Earnin is a great app to help you manage your money, with really cool benefits. Earnin has a Tip Yourself tool that lets you tip yourself for completing tasks like going to the gym or eating healthy. The Health Aid allows you to submit your unpaid medical bills to their team for review and they’ll help you negotiate for lower total or lower payments! Plus, you can earn 1-10% cashback on purchases.

Explore your app store and find the apps that suit your needs best and start saving today!

Learning To Budget

Budgeting isn’t really a skill taught in school these days, and many young adults, and even not-so-young adults were never given the opportunity to learn to budget properly. Without this skill, many find themselves living paycheck to paycheck and money tends to just flow out of their hands. Budgeting can help lead to financial stability, living within one’s means, and reducing end-of-month financial panic. Here are our key steps to learning to budget.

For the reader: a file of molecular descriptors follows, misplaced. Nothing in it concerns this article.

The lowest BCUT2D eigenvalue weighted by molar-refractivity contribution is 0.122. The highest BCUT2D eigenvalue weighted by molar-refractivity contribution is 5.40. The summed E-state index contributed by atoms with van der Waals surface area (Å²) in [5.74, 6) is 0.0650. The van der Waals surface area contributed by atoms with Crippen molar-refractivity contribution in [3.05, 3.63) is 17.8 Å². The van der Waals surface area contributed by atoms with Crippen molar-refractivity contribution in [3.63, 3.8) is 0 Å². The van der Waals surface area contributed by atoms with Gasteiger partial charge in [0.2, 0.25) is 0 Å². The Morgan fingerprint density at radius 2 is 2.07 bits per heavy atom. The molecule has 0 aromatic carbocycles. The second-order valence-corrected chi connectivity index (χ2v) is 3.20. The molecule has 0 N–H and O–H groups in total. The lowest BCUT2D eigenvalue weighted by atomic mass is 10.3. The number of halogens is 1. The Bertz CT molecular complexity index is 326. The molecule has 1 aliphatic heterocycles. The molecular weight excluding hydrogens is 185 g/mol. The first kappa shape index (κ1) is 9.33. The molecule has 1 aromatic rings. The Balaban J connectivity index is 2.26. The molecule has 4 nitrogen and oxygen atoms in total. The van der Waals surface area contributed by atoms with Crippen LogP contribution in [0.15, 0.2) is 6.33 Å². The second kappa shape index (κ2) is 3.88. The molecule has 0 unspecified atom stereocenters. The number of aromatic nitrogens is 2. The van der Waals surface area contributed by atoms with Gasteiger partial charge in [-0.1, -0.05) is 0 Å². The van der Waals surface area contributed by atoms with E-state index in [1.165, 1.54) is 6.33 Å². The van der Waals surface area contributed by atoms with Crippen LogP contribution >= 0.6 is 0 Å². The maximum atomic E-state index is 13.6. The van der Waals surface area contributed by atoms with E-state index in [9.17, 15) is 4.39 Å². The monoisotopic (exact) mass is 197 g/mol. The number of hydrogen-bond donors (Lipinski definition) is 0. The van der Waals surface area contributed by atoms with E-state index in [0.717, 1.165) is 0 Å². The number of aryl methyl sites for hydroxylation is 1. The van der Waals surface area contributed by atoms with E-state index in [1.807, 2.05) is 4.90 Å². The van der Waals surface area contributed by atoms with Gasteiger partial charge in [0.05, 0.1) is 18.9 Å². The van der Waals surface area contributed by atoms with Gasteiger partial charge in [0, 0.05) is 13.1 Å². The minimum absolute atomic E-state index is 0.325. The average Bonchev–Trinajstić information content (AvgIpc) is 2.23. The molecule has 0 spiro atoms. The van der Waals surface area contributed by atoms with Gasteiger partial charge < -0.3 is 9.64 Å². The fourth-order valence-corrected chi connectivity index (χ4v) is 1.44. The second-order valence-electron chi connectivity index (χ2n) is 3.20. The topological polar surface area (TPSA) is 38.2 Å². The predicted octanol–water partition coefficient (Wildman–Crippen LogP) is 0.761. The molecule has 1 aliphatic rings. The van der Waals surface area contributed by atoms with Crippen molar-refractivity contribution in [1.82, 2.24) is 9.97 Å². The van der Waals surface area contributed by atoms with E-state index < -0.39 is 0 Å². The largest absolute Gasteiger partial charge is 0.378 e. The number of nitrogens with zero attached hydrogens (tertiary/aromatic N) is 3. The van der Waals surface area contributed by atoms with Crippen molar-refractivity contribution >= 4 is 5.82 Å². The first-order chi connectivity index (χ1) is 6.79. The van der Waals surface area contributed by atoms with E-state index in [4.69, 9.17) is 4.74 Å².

1. Identify Income and Expenses

You can use just plain old paper and pencil for this, or if you’re tech savvy, open a spread sheet. In one column write down all the money coming into your household, in the other, all the expenses going out. This includes any and all monthly recurring expenses like the water bill, electricity, groceries, phone, insurance, rent, babysitter or daycare fees, online subscriptions, Netflix, etc. Tally it all up. Your Expense column should not exceed your income column. In fact, your income column should have at least 1/3 remaining. If you’re cutting it close, it’s time to cut some fat from your budget. Spend a month tracking every single purchase, from a pack of gum to your weekly coffee habit, groceries, gas. Track everything so that you know where your money is going.

  • Wants vs Needs